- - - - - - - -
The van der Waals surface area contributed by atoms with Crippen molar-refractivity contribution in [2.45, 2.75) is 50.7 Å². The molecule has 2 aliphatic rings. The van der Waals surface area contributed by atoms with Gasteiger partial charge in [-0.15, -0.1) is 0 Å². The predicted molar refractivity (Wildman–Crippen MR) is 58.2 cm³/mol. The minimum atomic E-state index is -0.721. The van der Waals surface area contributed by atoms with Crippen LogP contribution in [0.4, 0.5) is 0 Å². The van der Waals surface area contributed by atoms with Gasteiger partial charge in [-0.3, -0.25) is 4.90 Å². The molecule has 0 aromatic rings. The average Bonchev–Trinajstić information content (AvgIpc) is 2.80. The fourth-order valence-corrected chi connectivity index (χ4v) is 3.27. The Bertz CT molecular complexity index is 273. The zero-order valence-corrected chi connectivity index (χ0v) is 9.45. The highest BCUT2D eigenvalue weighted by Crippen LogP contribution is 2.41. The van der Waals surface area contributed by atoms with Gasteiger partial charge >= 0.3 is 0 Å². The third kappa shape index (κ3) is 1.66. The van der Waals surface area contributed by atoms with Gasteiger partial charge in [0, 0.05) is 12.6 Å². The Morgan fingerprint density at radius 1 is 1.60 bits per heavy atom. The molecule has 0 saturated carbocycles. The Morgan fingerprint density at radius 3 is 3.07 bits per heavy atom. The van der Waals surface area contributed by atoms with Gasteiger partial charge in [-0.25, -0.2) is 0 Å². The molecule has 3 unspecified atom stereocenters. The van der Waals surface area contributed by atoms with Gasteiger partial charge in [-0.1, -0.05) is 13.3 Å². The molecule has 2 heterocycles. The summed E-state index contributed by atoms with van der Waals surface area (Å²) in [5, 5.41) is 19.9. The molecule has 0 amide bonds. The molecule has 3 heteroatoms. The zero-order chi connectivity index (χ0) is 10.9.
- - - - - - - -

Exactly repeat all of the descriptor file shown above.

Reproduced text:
The van der Waals surface area contributed by atoms with Crippen molar-refractivity contribution in [2.45, 2.75) is 50.7 Å². The molecule has 2 aliphatic rings. The van der Waals surface area contributed by atoms with Gasteiger partial charge in [-0.15, -0.1) is 0 Å². The predicted molar refractivity (Wildman–Crippen MR) is 58.2 cm³/mol. The minimum atomic E-state index is -0.721. The van der Waals surface area contributed by atoms with Crippen LogP contribution in [0.4, 0.5) is 0 Å². The van der Waals surface area contributed by atoms with Gasteiger partial charge in [-0.3, -0.25) is 4.90 Å². The molecule has 0 aromatic rings. The average Bonchev–Trinajstić information content (AvgIpc) is 2.80. The fourth-order valence-corrected chi connectivity index (χ4v) is 3.27. The Bertz CT molecular complexity index is 273. The zero-order valence-corrected chi connectivity index (χ0v) is 9.45. The highest BCUT2D eigenvalue weighted by Crippen LogP contribution is 2.41. The van der Waals surface area contributed by atoms with Gasteiger partial charge >= 0.3 is 0 Å². The third kappa shape index (κ3) is 1.66. The van der Waals surface area contributed by atoms with Gasteiger partial charge in [0, 0.05) is 12.6 Å². The Morgan fingerprint density at radius 1 is 1.60 bits per heavy atom. The molecule has 0 saturated carbocycles. The Morgan fingerprint density at radius 3 is 3.07 bits per heavy atom. The van der Waals surface area contributed by atoms with Gasteiger partial charge in [-0.25, -0.2) is 0 Å². The molecule has 3 unspecified atom stereocenters. The van der Waals surface area contributed by atoms with Gasteiger partial charge in [-0.1, -0.05) is 13.3 Å². The molecule has 2 heterocycles. The summed E-state index contributed by atoms with van der Waals surface area (Å²) in [5, 5.41) is 19.9. The molecule has 0 amide bonds. The molecule has 3 heteroatoms. The zero-order chi connectivity index (χ0) is 10.9.